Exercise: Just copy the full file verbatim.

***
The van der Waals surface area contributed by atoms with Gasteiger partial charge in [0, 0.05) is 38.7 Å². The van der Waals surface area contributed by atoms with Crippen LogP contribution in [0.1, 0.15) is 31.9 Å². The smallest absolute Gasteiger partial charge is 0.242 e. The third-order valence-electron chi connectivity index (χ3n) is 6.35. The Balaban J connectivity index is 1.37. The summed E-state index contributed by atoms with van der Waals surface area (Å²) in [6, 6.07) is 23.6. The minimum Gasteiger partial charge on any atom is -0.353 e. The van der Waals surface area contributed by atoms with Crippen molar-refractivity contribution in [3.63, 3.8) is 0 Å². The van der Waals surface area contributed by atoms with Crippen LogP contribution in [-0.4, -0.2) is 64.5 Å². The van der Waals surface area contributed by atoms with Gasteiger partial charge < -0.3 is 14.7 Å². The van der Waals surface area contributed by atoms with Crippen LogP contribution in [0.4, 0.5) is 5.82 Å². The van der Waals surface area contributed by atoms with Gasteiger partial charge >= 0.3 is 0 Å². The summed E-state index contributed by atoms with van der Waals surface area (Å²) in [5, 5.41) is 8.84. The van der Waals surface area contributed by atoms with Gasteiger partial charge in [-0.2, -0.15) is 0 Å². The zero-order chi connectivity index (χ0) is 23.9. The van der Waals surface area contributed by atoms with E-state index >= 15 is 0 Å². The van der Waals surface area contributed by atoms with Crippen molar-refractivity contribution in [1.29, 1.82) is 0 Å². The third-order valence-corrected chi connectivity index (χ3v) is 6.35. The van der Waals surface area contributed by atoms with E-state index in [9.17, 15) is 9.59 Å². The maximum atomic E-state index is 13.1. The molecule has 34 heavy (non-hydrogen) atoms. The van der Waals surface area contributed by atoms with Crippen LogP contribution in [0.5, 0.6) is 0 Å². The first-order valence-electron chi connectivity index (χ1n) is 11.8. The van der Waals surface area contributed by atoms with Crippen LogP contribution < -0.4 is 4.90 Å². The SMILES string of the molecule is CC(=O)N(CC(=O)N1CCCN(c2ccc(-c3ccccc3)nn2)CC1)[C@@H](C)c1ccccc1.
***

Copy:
The van der Waals surface area contributed by atoms with Gasteiger partial charge in [0, 0.05) is 38.7 Å². The van der Waals surface area contributed by atoms with Crippen LogP contribution in [0.1, 0.15) is 31.9 Å². The smallest absolute Gasteiger partial charge is 0.242 e. The third-order valence-electron chi connectivity index (χ3n) is 6.35. The Balaban J connectivity index is 1.37. The summed E-state index contributed by atoms with van der Waals surface area (Å²) in [6, 6.07) is 23.6. The minimum Gasteiger partial charge on any atom is -0.353 e. The van der Waals surface area contributed by atoms with Crippen molar-refractivity contribution in [3.63, 3.8) is 0 Å². The van der Waals surface area contributed by atoms with Crippen LogP contribution in [-0.4, -0.2) is 64.5 Å². The van der Waals surface area contributed by atoms with Gasteiger partial charge < -0.3 is 14.7 Å². The van der Waals surface area contributed by atoms with Crippen LogP contribution in [0.4, 0.5) is 5.82 Å². The van der Waals surface area contributed by atoms with Gasteiger partial charge >= 0.3 is 0 Å². The summed E-state index contributed by atoms with van der Waals surface area (Å²) in [5, 5.41) is 8.84. The van der Waals surface area contributed by atoms with Gasteiger partial charge in [-0.2, -0.15) is 0 Å². The zero-order chi connectivity index (χ0) is 23.9. The van der Waals surface area contributed by atoms with E-state index >= 15 is 0 Å². The van der Waals surface area contributed by atoms with Crippen molar-refractivity contribution in [1.29, 1.82) is 0 Å². The third-order valence-corrected chi connectivity index (χ3v) is 6.35. The van der Waals surface area contributed by atoms with E-state index in [9.17, 15) is 9.59 Å². The maximum atomic E-state index is 13.1. The molecule has 34 heavy (non-hydrogen) atoms. The van der Waals surface area contributed by atoms with Crippen LogP contribution in [0.5, 0.6) is 0 Å². The first-order valence-electron chi connectivity index (χ1n) is 11.8. The van der Waals surface area contributed by atoms with Crippen LogP contribution < -0.4 is 4.90 Å². The SMILES string of the molecule is CC(=O)N(CC(=O)N1CCCN(c2ccc(-c3ccccc3)nn2)CC1)[C@@H](C)c1ccccc1.